What I liked about the book

    Business novels are refreshing to read as they feel less like reading a business book and sometimes makes picking up the book less of a chore. The authors manage to talk about generating insights and explaining some of the tools from a number of angles (Bill’s thoughts as well as from other characters’ perspectives) as well as relating it to existing material such as Theory of Constraints.

    Like all good books, you follow the exciting story plot that descends into what seems like an insurmountable situation, only for the protagonist to find ways of overcoming it. For those who have never been exposed to visual ways of working (like Kanban), or understanding Work in Progress, Queueing theory and how IT capability matters to business, there are many useful lessons to learn.

    What would have made the book better

    Although the book has several characters who behave in a negative way, and pay for some of thoese consequences you don’t hear about the attempts by the protaganist which end up failing (with their consequences) unlike the real world. I also felt that the pace at which things changed seemed to occur at an unrealistic rate – but that’s proabably the downsides of a business novel versus what might actually happen in real life.

    Conclusion
    I would still highly recommend this reading if you’re interested in understanding about how modern IT, interested in how DevOps culture operates and some tools and techniques for moving IT management into a more responsive, flexible but still highly controlled manner.

    12 years, 12 lessons working at ThoughtWorks

    I’ve been at ThoughtWorks for 12 years. Who would have imagined? Instead of writing about my reflections on the past year, I thought I would do something different and post twelve key learnings and observations looking back over my career. I have chosen twelve, not because there are only twelve, but because it fits well with the theme of twelve years.

    1. Tools don’t replace thinking

    In my years of consulting and working with many organisations and managers I have seen a common approach to fixing problems, where a manager believes a tool will “solve” the given problem. This can be successful where a problem area is very well understood, unlikely to have many exceptions and everyone acts in the same manner. Unfortunately this doesn’t reflect many real-world problems.

    Too many times I have witnessed managers implement an organisational-wide tool that is locked down to a specific way of working. The tool fails to solve the problem, and actually blocks real work from getting done. Tools should be there to aid, to help prevent known errors and to help us remember repeated tasks, not to replace thinking.

    2. Agile “transformations” rarely work unless the management group understand its values

    Many managers make the mistake that only the people close to the work need to “adopt agile” when other parts of the organisation need to change at the same time. Co-ordinating this in enterprises takes a lot of time and skill with a focus on synchronising change at different levels of the organisation.

    Organisations who adopt agile in only one part of their organisation face a real threat. As the old saying goes, “Change your organisation, or change your organisation.”

    3. Safety is required for learning

    Learning necessitates the making of mistakes. In the Dreyfus model, this means that particularly people in an Advanced Beginner stage, need to make mistakes in order to learn. People won’t risk making mistakes if they feel they will do a bad job, lose respect from their colleagues or potentially hurt other people in that process.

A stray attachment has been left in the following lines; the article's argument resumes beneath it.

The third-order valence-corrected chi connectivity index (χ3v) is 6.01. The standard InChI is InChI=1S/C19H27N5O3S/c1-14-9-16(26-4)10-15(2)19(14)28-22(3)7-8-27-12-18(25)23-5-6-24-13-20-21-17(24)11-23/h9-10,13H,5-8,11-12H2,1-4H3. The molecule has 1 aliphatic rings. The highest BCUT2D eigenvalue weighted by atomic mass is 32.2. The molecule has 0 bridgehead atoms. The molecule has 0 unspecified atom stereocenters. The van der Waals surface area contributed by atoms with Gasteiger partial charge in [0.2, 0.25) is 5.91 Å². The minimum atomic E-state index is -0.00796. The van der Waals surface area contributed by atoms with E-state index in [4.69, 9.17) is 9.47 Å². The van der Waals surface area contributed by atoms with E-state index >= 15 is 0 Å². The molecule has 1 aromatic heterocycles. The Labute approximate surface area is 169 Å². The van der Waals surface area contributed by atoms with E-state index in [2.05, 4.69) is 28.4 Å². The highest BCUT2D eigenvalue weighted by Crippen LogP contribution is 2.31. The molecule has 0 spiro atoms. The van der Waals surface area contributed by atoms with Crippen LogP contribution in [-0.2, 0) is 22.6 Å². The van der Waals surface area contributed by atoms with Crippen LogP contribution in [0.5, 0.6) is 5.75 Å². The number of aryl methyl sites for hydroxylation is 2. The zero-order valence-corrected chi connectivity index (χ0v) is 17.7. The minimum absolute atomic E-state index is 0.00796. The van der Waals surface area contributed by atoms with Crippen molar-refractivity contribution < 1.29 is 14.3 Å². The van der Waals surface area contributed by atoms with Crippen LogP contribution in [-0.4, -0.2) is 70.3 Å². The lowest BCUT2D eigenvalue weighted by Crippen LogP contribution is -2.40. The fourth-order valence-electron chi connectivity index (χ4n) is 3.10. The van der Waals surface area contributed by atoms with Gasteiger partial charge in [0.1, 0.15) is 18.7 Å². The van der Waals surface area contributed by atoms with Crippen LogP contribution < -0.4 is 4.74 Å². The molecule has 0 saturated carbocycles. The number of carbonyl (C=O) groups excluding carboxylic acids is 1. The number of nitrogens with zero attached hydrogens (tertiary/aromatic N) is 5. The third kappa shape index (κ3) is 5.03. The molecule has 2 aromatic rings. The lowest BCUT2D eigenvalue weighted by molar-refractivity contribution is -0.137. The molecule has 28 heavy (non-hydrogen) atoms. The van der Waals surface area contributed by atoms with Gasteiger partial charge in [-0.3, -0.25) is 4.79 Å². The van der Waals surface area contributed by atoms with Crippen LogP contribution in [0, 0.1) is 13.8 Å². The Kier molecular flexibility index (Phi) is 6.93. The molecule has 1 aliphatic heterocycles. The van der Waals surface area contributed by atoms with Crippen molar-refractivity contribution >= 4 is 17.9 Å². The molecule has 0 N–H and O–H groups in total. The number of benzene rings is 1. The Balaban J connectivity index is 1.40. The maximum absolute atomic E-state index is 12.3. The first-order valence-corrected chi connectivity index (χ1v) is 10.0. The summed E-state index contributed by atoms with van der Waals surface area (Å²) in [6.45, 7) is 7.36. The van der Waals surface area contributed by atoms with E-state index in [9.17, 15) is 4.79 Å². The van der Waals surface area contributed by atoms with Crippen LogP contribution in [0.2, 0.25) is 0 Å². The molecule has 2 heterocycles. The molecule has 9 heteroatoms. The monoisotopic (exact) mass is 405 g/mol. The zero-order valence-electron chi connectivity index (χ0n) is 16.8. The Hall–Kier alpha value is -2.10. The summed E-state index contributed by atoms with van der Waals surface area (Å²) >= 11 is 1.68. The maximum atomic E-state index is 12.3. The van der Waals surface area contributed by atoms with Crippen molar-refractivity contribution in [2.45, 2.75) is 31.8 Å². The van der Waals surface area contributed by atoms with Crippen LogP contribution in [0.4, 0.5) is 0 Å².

As a person passionate about teaching and learning, I find ways to create a safe space for people to fail, and in doing so, make the essential mistakes they need to properly learn.

    4. Everyone can be a leader

    I have written about this topic before, but it is such an important observation. I see a common mental model trap where people feel the need to be given the role of a leader, in order to act like a leader. People can demonstrate acts of leadership regardless of their title and can do so in many different ways, simply by taking action on something without the explicit expectation or request for it.

    5. Architects make the best decisions when they code

    In the Tech Lead courses I run, I advocate for Tech Leads to spend at least 30% of their time coding. Spending time with the code helps build trust, respect and a current understanding of the system. Making architectural decisions without regard for the constraints of the current system are often bad decisions.

    6. Courage is required for change

    I miss people talking about the XP values, one of which includes Courage. Courage is required for acts of leadership, taking on the risk to fail and the risk/reward of attempting something new. Where there is no risk, there is often little reward.

    7. Congruence is essential for building trust

    Beware of the old age maxim, “Do as I say, not as a I do.” In reality, regardless of what you say, people will remember how you act, first and foremost. Acting congruently is making sure that your actions follow your words. Acting incongruently destroys trust. Saying “no” or “not now” is better than promising to do something by a certain time, only to not deliver it.

    8. Successful pair programming correlates with good collaboration

    Although not all pair programming environments are healthy, I do believe that when it works well, teams tend to have better collaborative cultures. Many developers prefer the anti-pattern of (long lived) branch-based development because it defers feedback and sources of potential conflict.